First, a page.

Families for Early Autism Treatment


FEAT is a non-profit, volunteer-driven organization of parents, family members, and treatment
professionals dedicated to providing best outcome Education, Advocacy and
Support for the Northern California Autism Community.
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 FEAT     July 5, 2015  
The FEAT Values Minimize
  • Children have a right to receive scientifically proven, best outcome treatment
  • Every child benefits from receiving scientifically proven, best outcome treatment
  • All individuals with autism have the right to opportunities to meet their full, unique potential
  • Society significantly benefits when individuals with autism are given the opportunity to reach their full, unique potential
While Autism Spectrum Disorder (ASD) is a lifelong condition in which the needs of your child will change over time, there is hope for your child to live a fulfilled life with support and company of loved ones. Since 1993, FEAT families and supporters have worked hard to improve treatment resources and advocacy services; and effect changes in the minds of those who make program decisions for individuals with Autism and their families.

Begin our journey with us resolved to be an Autism treatment champion. Have confidence that through your commitment and hard work your family will successfully meet the challenges that a life including Autism brings. Show through example how highest quality treatment profoundly improves the life of the individual with Autism, their entire family and community.
 
FEAT WALK 2015 - Register your TEAM today! Minimize
Saturday September 26 - Maidu Community Park in Roseville CA
The FEAT Walk Website is up, come register your Team today - at walk.feat.org
You can find information on becoming a sponsor on the Walk site. 



Map of the park is here...
 
Neurodevelopmental Disorders and Prenatal Residential Proximity to Agricultural Pesticides: The CHARGE Study Minimize
Summary below. Link to detail web page. Link to PDF.

Background: Gestational exposure to several common agricultural pesticides can induce developmental neurotoxicity in humans, and has been associated with developmental delay and autism.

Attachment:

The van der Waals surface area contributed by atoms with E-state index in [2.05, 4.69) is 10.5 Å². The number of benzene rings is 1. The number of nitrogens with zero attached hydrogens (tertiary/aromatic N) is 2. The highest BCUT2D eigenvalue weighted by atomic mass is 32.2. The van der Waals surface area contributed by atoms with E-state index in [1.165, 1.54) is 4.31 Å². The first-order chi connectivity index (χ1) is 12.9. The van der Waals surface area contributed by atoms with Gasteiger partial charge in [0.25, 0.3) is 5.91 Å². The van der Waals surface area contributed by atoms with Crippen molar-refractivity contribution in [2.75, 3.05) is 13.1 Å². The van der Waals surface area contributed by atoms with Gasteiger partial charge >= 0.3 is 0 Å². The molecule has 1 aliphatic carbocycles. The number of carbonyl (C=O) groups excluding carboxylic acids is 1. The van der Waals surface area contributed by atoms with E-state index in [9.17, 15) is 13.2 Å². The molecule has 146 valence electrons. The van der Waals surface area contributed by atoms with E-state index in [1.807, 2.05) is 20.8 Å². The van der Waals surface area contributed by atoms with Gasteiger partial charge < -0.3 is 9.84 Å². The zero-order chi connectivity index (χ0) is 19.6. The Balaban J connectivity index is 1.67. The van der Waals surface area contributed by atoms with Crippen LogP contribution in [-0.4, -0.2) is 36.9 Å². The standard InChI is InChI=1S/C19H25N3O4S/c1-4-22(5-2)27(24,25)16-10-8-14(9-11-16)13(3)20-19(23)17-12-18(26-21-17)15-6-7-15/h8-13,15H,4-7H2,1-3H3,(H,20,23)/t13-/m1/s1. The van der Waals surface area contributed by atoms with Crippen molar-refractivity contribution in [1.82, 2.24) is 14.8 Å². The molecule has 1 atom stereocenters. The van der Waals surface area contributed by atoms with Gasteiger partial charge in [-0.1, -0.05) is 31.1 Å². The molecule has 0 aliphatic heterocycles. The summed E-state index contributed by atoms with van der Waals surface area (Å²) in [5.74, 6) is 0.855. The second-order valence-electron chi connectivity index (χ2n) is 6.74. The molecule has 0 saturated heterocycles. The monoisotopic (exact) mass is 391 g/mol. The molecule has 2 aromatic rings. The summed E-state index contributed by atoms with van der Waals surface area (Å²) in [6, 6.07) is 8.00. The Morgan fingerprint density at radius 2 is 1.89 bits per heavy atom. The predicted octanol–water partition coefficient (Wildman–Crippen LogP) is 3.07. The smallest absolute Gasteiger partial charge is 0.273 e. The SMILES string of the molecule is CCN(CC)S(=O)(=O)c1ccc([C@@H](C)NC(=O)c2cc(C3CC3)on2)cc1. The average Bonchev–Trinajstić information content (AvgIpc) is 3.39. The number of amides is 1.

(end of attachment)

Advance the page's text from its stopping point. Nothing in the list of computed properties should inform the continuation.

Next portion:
Objectives: We evaluated whether residential proximity to agricultural pesticides during pregnancy is associated with autism spectrum disorders (ASD) or developmental delay (DD) in the Childhood Autism Risks from Genetics and Environment (CHARGE) study.

Methods: The CHARGE study is a population-based case–control study of ASD, DD, and typical development. For 970 participants, commercial pesticide application data from the California Pesticide Use Report (1997–2008) were linked to the addresses during pregnancy. Pounds of active ingredient applied for organophophates, organochlorines, pyrethroids, and carbamates were aggregated within 1.25-km, 1.5-km, and 1.75-km buffer distances from the home. Multinomial logistic regression was used to estimate the odds ratio (OR) of exposure comparing confirmed cases of ASD (n = 486) or DD (n = 168) with typically developing referents (n = 316).

Results: Approximately one-third of CHARGE study mothers lived, during pregnancy, within 1.5 km (just under 1 mile) of an agricultural pesticide application. Proximity to organophosphates at some point during gestation was associated with a 60% increased risk for ASD, higher for third-trimester exposures (OR = 2.0; 95% CI: 1.1, 3.6), and second-trimester chlorpyrifos applications (OR = 3.3; 95% CI: 1.5, 7.4). Children of mothers residing near pyrethroid insecticide applications just before conception or during third trimester were at greater risk for both ASD and DD, with ORs ranging from 1.7 to 2.3. Risk for DD was increased in those near carbamate applications, but no specific vulnerable period was identified.

Conclusions: This study of ASD strengthens the evidence linking neurodevelopmental disorders with gestational pesticide exposures, particularly organophosphates, and provides novel results of ASD and DD associations with, respectively, pyrethroids and carbamates.
 
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